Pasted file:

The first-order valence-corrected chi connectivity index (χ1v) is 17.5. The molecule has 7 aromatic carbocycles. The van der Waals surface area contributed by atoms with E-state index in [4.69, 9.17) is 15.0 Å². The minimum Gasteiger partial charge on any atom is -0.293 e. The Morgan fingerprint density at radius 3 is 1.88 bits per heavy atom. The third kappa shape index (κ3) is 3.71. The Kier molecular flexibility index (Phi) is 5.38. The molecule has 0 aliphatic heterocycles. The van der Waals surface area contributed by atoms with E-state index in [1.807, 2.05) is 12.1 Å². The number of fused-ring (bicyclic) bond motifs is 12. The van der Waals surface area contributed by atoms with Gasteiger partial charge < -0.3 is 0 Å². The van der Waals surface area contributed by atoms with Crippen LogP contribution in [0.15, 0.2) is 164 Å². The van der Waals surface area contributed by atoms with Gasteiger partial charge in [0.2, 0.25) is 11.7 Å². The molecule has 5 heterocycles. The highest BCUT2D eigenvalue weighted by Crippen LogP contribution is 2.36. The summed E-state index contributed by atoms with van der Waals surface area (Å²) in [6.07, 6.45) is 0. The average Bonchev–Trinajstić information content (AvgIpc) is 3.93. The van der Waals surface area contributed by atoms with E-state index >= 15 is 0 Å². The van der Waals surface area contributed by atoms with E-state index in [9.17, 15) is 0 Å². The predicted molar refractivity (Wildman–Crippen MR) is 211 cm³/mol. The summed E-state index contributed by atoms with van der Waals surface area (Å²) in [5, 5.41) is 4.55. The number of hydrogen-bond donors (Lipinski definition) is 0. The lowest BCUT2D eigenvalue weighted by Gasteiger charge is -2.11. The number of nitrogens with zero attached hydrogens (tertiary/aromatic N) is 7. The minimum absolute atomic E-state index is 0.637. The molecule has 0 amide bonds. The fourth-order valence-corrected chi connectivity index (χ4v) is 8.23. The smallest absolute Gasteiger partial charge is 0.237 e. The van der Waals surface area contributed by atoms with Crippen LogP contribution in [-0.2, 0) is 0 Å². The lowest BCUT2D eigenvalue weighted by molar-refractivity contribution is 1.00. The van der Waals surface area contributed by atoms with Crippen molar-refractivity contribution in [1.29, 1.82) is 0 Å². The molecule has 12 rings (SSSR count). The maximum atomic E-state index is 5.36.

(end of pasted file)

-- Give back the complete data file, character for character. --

The first-order valence-corrected chi connectivity index (χ1v) is 17.5. The molecule has 7 aromatic carbocycles. The van der Waals surface area contributed by atoms with E-state index in [4.69, 9.17) is 15.0 Å². The minimum Gasteiger partial charge on any atom is -0.293 e. The Morgan fingerprint density at radius 3 is 1.88 bits per heavy atom. The third kappa shape index (κ3) is 3.71. The Kier molecular flexibility index (Phi) is 5.38. The molecule has 0 aliphatic heterocycles. The van der Waals surface area contributed by atoms with E-state index in [1.807, 2.05) is 12.1 Å². The number of fused-ring (bicyclic) bond motifs is 12. The van der Waals surface area contributed by atoms with Gasteiger partial charge < -0.3 is 0 Å². The van der Waals surface area contributed by atoms with Crippen LogP contribution in [0.15, 0.2) is 164 Å². The van der Waals surface area contributed by atoms with Gasteiger partial charge in [0.2, 0.25) is 11.7 Å². The molecule has 5 heterocycles. The highest BCUT2D eigenvalue weighted by Crippen LogP contribution is 2.36. The summed E-state index contributed by atoms with van der Waals surface area (Å²) in [6.07, 6.45) is 0. The average Bonchev–Trinajstić information content (AvgIpc) is 3.93. The van der Waals surface area contributed by atoms with E-state index >= 15 is 0 Å². The van der Waals surface area contributed by atoms with E-state index in [9.17, 15) is 0 Å². The predicted molar refractivity (Wildman–Crippen MR) is 211 cm³/mol. The summed E-state index contributed by atoms with van der Waals surface area (Å²) in [5, 5.41) is 4.55. The number of hydrogen-bond donors (Lipinski definition) is 0. The lowest BCUT2D eigenvalue weighted by Gasteiger charge is -2.11. The number of nitrogens with zero attached hydrogens (tertiary/aromatic N) is 7. The minimum absolute atomic E-state index is 0.637. The molecule has 0 amide bonds. The fourth-order valence-corrected chi connectivity index (χ4v) is 8.23. The smallest absolute Gasteiger partial charge is 0.237 e. The van der Waals surface area contributed by atoms with Crippen LogP contribution in [-0.2, 0) is 0 Å². The lowest BCUT2D eigenvalue weighted by molar-refractivity contribution is 1.00. The van der Waals surface area contributed by atoms with Crippen molar-refractivity contribution in [1.29, 1.82) is 0 Å². The molecule has 12 rings (SSSR count). The maximum atomic E-state index is 5.36.